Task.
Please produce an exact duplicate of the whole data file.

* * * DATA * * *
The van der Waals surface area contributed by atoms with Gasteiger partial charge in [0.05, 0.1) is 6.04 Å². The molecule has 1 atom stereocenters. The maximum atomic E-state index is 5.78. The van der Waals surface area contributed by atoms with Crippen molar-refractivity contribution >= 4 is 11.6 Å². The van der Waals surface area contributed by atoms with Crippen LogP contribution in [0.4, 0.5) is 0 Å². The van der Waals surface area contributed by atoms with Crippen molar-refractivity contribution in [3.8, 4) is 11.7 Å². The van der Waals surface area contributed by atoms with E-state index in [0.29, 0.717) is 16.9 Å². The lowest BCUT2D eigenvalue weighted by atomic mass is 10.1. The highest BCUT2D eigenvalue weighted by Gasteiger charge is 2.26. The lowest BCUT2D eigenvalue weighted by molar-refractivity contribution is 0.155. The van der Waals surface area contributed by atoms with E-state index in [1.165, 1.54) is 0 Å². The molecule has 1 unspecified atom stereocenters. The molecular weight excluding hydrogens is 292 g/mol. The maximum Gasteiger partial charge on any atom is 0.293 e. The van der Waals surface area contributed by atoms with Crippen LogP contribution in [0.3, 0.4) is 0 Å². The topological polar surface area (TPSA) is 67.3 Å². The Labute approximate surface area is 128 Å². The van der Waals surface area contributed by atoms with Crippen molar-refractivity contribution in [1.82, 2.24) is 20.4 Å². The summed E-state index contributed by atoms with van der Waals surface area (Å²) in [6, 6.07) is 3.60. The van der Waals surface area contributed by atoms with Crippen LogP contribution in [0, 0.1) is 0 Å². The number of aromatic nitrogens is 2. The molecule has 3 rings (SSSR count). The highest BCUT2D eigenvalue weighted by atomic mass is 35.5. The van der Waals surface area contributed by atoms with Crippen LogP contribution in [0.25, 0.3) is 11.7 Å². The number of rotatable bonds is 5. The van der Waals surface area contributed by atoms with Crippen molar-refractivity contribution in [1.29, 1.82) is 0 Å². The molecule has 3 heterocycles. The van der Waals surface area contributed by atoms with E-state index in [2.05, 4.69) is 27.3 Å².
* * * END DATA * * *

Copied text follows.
The van der Waals surface area contributed by atoms with Gasteiger partial charge in [0.05, 0.1) is 6.04 Å². The molecule has 1 atom stereocenters. The maximum atomic E-state index is 5.78. The van der Waals surface area contributed by atoms with Crippen molar-refractivity contribution >= 4 is 11.6 Å². The van der Waals surface area contributed by atoms with Crippen LogP contribution in [0.4, 0.5) is 0 Å². The van der Waals surface area contributed by atoms with Crippen molar-refractivity contribution in [3.8, 4) is 11.7 Å². The van der Waals surface area contributed by atoms with E-state index in [0.29, 0.717) is 16.9 Å². The lowest BCUT2D eigenvalue weighted by atomic mass is 10.1. The highest BCUT2D eigenvalue weighted by Gasteiger charge is 2.26. The lowest BCUT2D eigenvalue weighted by molar-refractivity contribution is 0.155. The van der Waals surface area contributed by atoms with E-state index in [1.165, 1.54) is 0 Å². The molecule has 1 unspecified atom stereocenters. The molecular weight excluding hydrogens is 292 g/mol. The maximum Gasteiger partial charge on any atom is 0.293 e. The van der Waals surface area contributed by atoms with Crippen LogP contribution in [0.3, 0.4) is 0 Å². The topological polar surface area (TPSA) is 67.3 Å². The Labute approximate surface area is 128 Å². The van der Waals surface area contributed by atoms with Crippen molar-refractivity contribution in [1.82, 2.24) is 20.4 Å². The summed E-state index contributed by atoms with van der Waals surface area (Å²) in [6, 6.07) is 3.60. The van der Waals surface area contributed by atoms with Crippen LogP contribution in [0, 0.1) is 0 Å². The number of aromatic nitrogens is 2. The molecule has 3 rings (SSSR count). The highest BCUT2D eigenvalue weighted by atomic mass is 35.5. The van der Waals surface area contributed by atoms with Crippen LogP contribution in [0.25, 0.3) is 11.7 Å². The number of rotatable bonds is 5. The van der Waals surface area contributed by atoms with Crippen molar-refractivity contribution in [1.29, 1.82) is 0 Å². The molecule has 3 heterocycles. The van der Waals surface area contributed by atoms with E-state index in [2.05, 4.69) is 27.3 Å².